So: don’t stand on the sidelines. Green leader Kristof Calvo is right on that point.
Nevertheless, it seems sensible to include some insurance against accidents as well. And then it is never a bad thing to have companies in portfolio that are already generating substantial cash now, instead of sometime in 2040. Then we will inevitably come to Solvay. CEO Ilham Kadri immediately focused on cash from the moment she took office. By scrapping cash-consuming projects such as a tight new head office and valuing departments that generate solid cash flow.
Since 2012, Colruyt has taken almost a fifth of itself off the stock exchange through bulk purchases of its own shares.
The result: a free cash flow that will increase by half this pandemic year – while an important customer such as aviation is in the rag basket – to around 900 million euros. That is more than double the 400 million that absorbs the total dividend of 3.75 euros gross annually. In other words, we can regard the dividend – which has not been reduced by the chemical giant since the 1980s – as safe.
Lisa De Neve, analyst at Morgan Stanley (yes, it’s their week) thinks Solvay will be able to generate 1.8 billion net cash over the next four years through Kadri’s ‘intense focus’. So after dividend payment. That would allow the chemicals group to more than halve its debts, from 2.7 to 1.3 times the annual operating profit before depreciation.
Nevertheless, the best insurance against a runaway bull on the stock exchange is not to be found in Nederover-Heembeek, but in Halle. Look at the price chart below. It is almost unpleasant how Colruyt moves like an ‘anti-Bel20’. With sometimes breathtaking price increases in March, while the bottom was lost for the Bel20. And recently a red price policy again, while the rest of the Bel20 is experiencing a vaccine rally.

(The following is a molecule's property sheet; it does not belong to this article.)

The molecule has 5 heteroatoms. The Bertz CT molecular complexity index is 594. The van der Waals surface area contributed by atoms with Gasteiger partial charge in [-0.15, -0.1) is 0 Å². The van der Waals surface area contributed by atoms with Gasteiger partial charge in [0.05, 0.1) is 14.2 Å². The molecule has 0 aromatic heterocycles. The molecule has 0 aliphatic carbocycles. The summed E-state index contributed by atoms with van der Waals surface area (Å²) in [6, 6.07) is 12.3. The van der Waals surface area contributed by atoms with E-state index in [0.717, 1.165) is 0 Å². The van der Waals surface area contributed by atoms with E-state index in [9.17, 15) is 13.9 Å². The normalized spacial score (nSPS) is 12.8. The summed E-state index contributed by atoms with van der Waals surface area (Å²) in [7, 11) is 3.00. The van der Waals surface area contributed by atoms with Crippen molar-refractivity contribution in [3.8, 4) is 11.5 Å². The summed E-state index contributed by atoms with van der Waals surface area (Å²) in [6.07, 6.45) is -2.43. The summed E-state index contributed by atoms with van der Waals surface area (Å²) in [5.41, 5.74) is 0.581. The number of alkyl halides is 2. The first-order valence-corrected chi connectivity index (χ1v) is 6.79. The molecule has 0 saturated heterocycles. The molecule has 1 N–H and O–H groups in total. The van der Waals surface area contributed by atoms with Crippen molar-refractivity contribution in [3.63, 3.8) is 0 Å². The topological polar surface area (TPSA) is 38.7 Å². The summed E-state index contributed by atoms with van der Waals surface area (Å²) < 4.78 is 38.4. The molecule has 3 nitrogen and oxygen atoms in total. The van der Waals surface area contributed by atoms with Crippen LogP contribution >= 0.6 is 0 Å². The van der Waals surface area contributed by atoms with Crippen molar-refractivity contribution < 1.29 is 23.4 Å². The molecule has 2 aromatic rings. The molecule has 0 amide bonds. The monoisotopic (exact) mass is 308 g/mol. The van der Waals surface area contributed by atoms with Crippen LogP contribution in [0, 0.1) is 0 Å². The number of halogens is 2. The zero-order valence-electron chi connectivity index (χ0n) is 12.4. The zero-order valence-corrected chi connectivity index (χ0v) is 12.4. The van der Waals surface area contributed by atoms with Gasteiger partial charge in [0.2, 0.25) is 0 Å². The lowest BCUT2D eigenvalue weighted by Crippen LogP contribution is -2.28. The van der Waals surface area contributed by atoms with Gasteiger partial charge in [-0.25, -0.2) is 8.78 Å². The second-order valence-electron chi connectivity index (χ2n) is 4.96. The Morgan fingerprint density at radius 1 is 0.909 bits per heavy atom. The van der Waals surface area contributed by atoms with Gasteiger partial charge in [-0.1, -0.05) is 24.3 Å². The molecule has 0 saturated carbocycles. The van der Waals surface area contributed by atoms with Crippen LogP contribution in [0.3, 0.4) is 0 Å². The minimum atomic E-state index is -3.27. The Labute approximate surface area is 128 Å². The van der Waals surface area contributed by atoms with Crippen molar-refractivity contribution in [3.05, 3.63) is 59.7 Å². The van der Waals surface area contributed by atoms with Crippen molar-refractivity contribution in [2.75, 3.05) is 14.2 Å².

Colruyt has been translating its horribly good finger on the pulse of the Belgian consumer for years into a solid cash flow and a reinforced concrete balance sheet. And has been converting that cash into a surefire investment for years: itself. Over the past decade, Halle family packs bought its own shares, and then put most of those pieces through the shredder.
The result: since 2012, Colruyt has taken almost a fifth of its own off the stock exchange, which means that the family of the same name, without having to buy more, has also strengthened control over the supermarket chain. The purchases can best be seen as a kind of ‘deferred dividend’. Every share purchased and subsequently destroyed is one less hungry mouth. Colruyt’s total net profit has risen steadily earlier this decade (see graph). But due to the creative destruction, earnings per share have risen much more sharply. And Colruyt was able to increase the dividend from 0.95 to 1.35 euros per share without allowing a (much) larger part of the net profit to flow to the shareholder.
Last week, Colruyt bought its own parts for the first time since March. Quite modest: 8,000 pieces per day. But rest assured that the group can and will use its soil protector where necessary. As of this year, the new company legislation no longer allows Colruyt to buy up a maximum of 20 percent of its own shares after the approval of the general meeting. That restriction has been lifted. “From now on, the maximum threshold will only be determined by the amount of the resources available for distribution,” Halle points out on his website about investor relations.
Long story short: if you are thrown off the bull after an overly enthusiastic ‘let the beast go’, you better land on the Colruyt bottom protector.